Posted on August 15, 2020 in Arizona Law
Recently, an Arizona teacher went to trial on charges of aiding migrants by leaving water for them on Federal land. After fifteen hours of deliberation, the jury could not reach a verdict, resulting in a hung jury. The teacher had been tried before for the same offense, and the previous trial also resulted in a hung jury. Wait, a second time? Isn’t that the definition of double-jeopardy?
Not exactly. In Arizona, juries must unanimously find the defendant guilty or not guilty. If they are unable to reach either verdict unanimously, the result is a hung jury. A judge in a hung jury trial can set a new trial date within sixty days.
In Arizona, those charged with criminal offenses are entitled to a trial by a jury of their peers. The state prosecutor and the defense attorney each have an opportunity to present opening arguments, bring witnesses, and present evidence to the jury. Once both sides have presented their case in full, the jury is then instructed that they must decide that the defendant is guilty beyond a reasonable doubt, or find the defendant not guilty.
The burden of proof is higher in criminal trials than in civil trials. In a criminal trial, the burden of proof rests with the prosecution. There is not any requirement for the defendant to prove that they are innocent. Instead, a legal defense team will focus on creating reasonable doubt.
The burden of proof for “beyond a reasonable doubt” means each jury member must be firmly convinced that the accusation is true. The burden does not mean “any possible doubt.” The prosecutor must convince the jury that it is reasonable to convict the person, not offer complete certainty that the person committed the crime.
When all twelve jurors cannot reach a unanimous agreement about the verdict, then the trial ends in a hung jury. Judges do not limit the amount of time a jury deliberates about the outcome of the trial. However, once in the deliberation state, there are times it becomes clear that a jury will be unable to reach a unanimous decision.
When the jury fails to reach an agreement unanimously, the judge will declare a mistrial. A mistrial means the results of the preceding trial were inconclusive. For legal purposes, the trial will be treated as though it never happened. Since the trial is treated as though it did not happen, double jeopardy does not apply.
The state has three options after a hung jury. These options are:
The state retains the right to determine how they will proceed after a hung jury, and each of the three options has its pros and cons, depending on the case.
The state has an advantage if it tries the case a second time. It learned where its case was weak and can attempt to correct that in a second trial. The findings of a second trial are binding. The downside to trying a case again is that the defense also knows where the strengths and weaknesses of the state’s case exist.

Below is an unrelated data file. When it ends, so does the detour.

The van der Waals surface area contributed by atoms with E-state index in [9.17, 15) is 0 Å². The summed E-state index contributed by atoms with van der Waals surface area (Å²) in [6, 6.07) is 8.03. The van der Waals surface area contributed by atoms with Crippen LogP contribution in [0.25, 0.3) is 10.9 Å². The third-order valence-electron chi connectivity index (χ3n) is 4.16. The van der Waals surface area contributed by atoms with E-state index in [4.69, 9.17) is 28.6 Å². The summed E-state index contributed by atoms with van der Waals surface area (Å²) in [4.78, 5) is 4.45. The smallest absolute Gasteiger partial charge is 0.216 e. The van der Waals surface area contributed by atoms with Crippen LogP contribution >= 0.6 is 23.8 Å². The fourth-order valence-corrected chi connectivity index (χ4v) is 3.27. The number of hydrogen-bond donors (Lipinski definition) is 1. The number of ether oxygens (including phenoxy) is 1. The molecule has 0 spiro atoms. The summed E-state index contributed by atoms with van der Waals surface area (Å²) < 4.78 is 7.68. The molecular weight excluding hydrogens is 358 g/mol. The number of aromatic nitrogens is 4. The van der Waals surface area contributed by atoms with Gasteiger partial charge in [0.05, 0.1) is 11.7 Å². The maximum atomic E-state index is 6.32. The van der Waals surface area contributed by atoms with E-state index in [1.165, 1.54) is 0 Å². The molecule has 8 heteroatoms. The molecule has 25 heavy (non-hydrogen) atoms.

If the alleged crime is a felony, especially a violent crime such as a sexual assault, armed robbery, or if the crime involved child pornography, or child molestation, it will be challenging to escape media attention, which can taint the jury pool.
Trials are expensive, time-consuming, and the prosecutor for the state has plenty of other cases waiting for their attention. The state can remain confident that a defendant is guilty, but unsure if they will win a conviction at a second trial. In these situations, they may offer a new plea deal.
The state may decide to dismiss the charges for numerous reasons after a hung jury. If it was a relatively minor misdemeanor offense, the state might be unwilling to spend the resources a second trial will take. The state may also be unconvinced that they can win a conviction after seeing the outcome of the first trial. When the state dismisses charges, they have the option to do so with or without prejudice.
When the charges are dismissed with prejudice, the criminal charge cannot be prosecuted again. If the charges are dismissed without prejudice, it can be prosecuted again. When the charges are dismissed without prejudice, the state must bring charges within six months or before the statute of limitations expires, whichever is first.
If you are facing criminal charges, or your last trial resulted in a hung jury, you need the skills and experience of a criminal defense lawyer in Arizona. Many criminal defense attorneys will offer a free case evaluation to help you determine the best path forward with your case. You have a right to a defense attorney, so do not attempt to represent yourself when there is so much at stake.
For more information, contact the criminal defense attorney Craig Orent. Give us a call at (480) 656-7301 or visit our law office at 11811 N Tatum Blvd UNIT 3031, Phoenix, AZ 85028. We offer a free case evaluation, so get the help you deserve today.